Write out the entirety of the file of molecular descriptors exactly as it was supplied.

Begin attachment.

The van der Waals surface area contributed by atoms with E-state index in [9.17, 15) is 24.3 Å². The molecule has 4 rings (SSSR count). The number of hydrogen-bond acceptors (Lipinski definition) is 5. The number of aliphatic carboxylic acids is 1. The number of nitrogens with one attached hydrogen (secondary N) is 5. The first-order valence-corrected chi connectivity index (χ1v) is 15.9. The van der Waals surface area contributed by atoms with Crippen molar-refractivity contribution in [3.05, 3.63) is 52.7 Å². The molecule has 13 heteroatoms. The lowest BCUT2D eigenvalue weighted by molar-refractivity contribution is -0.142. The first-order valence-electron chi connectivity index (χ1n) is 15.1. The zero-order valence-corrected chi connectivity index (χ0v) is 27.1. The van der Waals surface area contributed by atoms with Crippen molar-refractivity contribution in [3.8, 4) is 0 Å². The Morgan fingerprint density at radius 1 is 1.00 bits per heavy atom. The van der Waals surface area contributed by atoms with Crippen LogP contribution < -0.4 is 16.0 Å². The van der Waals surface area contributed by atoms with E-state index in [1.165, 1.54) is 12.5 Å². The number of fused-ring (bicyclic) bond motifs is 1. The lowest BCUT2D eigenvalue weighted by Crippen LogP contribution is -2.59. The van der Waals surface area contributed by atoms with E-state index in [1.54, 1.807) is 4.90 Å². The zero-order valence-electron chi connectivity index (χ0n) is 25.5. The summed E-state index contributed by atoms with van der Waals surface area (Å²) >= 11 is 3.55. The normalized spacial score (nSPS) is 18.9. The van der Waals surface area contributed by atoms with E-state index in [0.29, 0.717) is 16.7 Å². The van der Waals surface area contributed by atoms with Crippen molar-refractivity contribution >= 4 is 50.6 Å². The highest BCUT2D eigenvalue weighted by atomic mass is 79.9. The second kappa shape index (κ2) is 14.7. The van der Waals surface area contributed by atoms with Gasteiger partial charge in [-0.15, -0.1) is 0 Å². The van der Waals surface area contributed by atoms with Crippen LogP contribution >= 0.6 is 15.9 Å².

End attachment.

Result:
The van der Waals surface area contributed by atoms with E-state index in [9.17, 15) is 24.3 Å². The molecule has 4 rings (SSSR count). The number of hydrogen-bond acceptors (Lipinski definition) is 5. The number of aliphatic carboxylic acids is 1. The number of nitrogens with one attached hydrogen (secondary N) is 5. The first-order valence-corrected chi connectivity index (χ1v) is 15.9. The van der Waals surface area contributed by atoms with Crippen molar-refractivity contribution in [3.05, 3.63) is 52.7 Å². The molecule has 13 heteroatoms. The lowest BCUT2D eigenvalue weighted by molar-refractivity contribution is -0.142. The first-order valence-electron chi connectivity index (χ1n) is 15.1. The zero-order valence-corrected chi connectivity index (χ0v) is 27.1. The van der Waals surface area contributed by atoms with Crippen molar-refractivity contribution in [3.8, 4) is 0 Å². The Morgan fingerprint density at radius 1 is 1.00 bits per heavy atom. The van der Waals surface area contributed by atoms with Crippen LogP contribution < -0.4 is 16.0 Å². The van der Waals surface area contributed by atoms with E-state index in [1.165, 1.54) is 12.5 Å². The number of fused-ring (bicyclic) bond motifs is 1. The lowest BCUT2D eigenvalue weighted by Crippen LogP contribution is -2.59. The van der Waals surface area contributed by atoms with E-state index in [1.54, 1.807) is 4.90 Å². The zero-order valence-electron chi connectivity index (χ0n) is 25.5. The summed E-state index contributed by atoms with van der Waals surface area (Å²) >= 11 is 3.55. The normalized spacial score (nSPS) is 18.9. The van der Waals surface area contributed by atoms with E-state index in [0.29, 0.717) is 16.7 Å². The van der Waals surface area contributed by atoms with Crippen molar-refractivity contribution >= 4 is 50.6 Å². The highest BCUT2D eigenvalue weighted by atomic mass is 79.9. The second kappa shape index (κ2) is 14.7. The van der Waals surface area contributed by atoms with Gasteiger partial charge in [-0.15, -0.1) is 0 Å². The van der Waals surface area contributed by atoms with Crippen LogP contribution >= 0.6 is 15.9 Å².